EPIC Approach to Sustainability, Climate Resilience, and Adaptation to Expand Across Asia
FOR IMMEDIATE RELEASE
Madison, WI, May 19, 2021 – Representatives from 32 Asian city and university partnerships will participate in a pioneering initiative that matches real-world challenges in cities with local university departments and students. The upcoming virtual EPIC-Asia Workshop event (to take place on 25-27 May) is the second Asia training hosted by the Educational Partnerships for Innovation in Communities – Network (EPIC-N), and signifies growing international interest in this approach.
The EPIC-Network is a collection of more than 70 institutions currently implementing the EPIC Model approach. Network members have completed over 1,700 projects to date, consisting of hundreds of thousands of student and faculty hours pointed towards the needs of local governments and their residents.
Using the EPIC Model to match cities’ needs with learning priorities of university and college students allow for a broad spectrum of sustainability issues to be addressed in a win-win situation—students gain real-world, hands-on experience, allowing them to develop professionally, while local municipalities can leverage the often-untapped expertise of local universities to tackle their sustainability challenges at low cost. The Chronicle of Higher Education in the US described the EPIC Model as “one of higher education’s most successful and comprehensive service-learning programs.”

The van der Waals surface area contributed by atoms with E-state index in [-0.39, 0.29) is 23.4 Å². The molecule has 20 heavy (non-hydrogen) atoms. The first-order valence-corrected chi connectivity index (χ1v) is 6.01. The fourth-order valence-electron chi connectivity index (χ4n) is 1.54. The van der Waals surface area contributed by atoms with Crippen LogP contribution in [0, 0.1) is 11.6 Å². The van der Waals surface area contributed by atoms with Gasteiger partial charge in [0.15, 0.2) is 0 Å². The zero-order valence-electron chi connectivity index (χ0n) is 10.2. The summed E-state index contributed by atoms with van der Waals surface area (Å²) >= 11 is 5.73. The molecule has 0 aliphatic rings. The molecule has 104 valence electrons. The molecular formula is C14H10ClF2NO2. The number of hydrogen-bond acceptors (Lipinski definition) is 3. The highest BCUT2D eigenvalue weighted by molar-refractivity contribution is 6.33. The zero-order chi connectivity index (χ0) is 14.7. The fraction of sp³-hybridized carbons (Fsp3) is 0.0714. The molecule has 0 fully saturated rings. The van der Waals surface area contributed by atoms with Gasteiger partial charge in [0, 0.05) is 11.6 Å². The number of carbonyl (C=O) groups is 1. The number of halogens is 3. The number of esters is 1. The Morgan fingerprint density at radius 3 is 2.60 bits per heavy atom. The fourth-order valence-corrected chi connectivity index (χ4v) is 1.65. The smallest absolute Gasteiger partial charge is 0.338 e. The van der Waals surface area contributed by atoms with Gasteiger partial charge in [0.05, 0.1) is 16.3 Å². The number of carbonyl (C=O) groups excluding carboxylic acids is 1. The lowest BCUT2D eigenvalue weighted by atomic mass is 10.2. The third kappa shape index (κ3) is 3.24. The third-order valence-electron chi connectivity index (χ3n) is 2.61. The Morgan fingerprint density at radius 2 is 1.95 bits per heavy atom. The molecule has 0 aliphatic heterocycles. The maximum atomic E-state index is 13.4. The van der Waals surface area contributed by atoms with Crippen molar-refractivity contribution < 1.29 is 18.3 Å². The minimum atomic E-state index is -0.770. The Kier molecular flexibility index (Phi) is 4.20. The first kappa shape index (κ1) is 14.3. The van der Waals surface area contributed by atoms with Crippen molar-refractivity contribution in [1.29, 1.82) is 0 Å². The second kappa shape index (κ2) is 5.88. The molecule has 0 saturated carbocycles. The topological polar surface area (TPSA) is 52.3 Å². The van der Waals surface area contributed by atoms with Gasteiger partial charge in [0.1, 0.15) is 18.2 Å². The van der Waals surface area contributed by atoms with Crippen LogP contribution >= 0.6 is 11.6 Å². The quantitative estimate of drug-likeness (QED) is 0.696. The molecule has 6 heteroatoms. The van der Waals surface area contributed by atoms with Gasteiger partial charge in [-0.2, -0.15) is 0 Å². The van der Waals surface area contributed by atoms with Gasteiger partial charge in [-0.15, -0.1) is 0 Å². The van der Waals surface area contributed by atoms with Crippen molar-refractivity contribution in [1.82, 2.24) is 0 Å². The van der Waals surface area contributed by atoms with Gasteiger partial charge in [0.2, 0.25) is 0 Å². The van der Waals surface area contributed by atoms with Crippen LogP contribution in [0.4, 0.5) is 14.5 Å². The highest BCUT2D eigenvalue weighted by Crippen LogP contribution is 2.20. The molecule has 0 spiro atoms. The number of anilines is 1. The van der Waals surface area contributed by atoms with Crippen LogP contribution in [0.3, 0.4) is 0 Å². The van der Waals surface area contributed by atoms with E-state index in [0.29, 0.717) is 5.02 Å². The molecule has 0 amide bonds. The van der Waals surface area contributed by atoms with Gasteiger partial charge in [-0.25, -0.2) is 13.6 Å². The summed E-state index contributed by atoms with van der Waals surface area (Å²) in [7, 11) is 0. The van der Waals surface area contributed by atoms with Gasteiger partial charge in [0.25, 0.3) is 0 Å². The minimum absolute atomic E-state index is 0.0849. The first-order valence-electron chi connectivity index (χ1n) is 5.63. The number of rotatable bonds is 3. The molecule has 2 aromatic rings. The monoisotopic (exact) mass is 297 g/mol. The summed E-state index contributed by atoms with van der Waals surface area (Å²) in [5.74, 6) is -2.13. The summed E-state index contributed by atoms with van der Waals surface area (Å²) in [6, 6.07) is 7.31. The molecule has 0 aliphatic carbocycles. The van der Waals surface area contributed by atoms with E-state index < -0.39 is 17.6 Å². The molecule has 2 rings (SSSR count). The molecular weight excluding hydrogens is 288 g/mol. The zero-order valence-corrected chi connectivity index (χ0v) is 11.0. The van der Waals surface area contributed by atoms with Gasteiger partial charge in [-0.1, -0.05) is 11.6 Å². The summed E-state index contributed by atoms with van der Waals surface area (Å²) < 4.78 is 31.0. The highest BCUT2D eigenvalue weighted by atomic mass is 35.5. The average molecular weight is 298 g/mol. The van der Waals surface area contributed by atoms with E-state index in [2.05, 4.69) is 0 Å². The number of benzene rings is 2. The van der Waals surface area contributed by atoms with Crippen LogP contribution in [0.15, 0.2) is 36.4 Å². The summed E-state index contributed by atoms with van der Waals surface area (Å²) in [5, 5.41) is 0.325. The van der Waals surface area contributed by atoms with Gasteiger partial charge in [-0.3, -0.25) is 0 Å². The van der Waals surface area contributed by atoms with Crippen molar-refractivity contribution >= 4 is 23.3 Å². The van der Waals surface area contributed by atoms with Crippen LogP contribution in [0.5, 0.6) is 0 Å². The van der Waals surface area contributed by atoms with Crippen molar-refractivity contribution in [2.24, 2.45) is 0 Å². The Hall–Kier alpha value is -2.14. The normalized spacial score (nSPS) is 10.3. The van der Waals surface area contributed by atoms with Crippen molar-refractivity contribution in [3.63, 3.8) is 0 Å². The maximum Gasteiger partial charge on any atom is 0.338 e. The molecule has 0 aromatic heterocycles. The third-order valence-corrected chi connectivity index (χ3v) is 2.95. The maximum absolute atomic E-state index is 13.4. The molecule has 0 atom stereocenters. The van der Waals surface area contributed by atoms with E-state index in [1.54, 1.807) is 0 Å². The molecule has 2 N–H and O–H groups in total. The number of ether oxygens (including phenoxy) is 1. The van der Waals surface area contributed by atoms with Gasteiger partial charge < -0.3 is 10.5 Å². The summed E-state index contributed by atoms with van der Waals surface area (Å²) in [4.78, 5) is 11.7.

“The EPIC Model, by its nature, is suitable to the entire world. The Asian extension is a natural addition to what we’ve accomplished elsewhere. We have gone to Africa, now Asia, and we intend to continue to expand. We want to increase the number and quality of EPIC programs worldwide and Asia is a very large part of the world,” says Joel Rogers, EPIC-N Chair and Secretary. Jessica Barlow, EPIC-N Vice President, adds, “our international growth and expansion strategy has been in-part based on priorities of EPIC-N as well as partners and stakeholders who are particularly interested in the global south. We held a training event in 2017 in Bonn, Germany, that brought parties together that had a particular interest in the global south.”
Similar to past events held in the United States, Germany, and South Africa, EPIC-N will be facilitating a training workshop where chosen pairs will participate in the training together. Starting May 25 and concluding May 27, 2021, the chosen participants will learn how the EPIC Model is unique. “Attending the workshop is so important because there is a lot to learn about launching and coordinating a program that is as large-scale as an EPIC program,” explained Barlow. Participants will also review their own proposals for partnership projects throughout the event while networking with their peers and the EPIC-N trainers in interactive breakout sessions.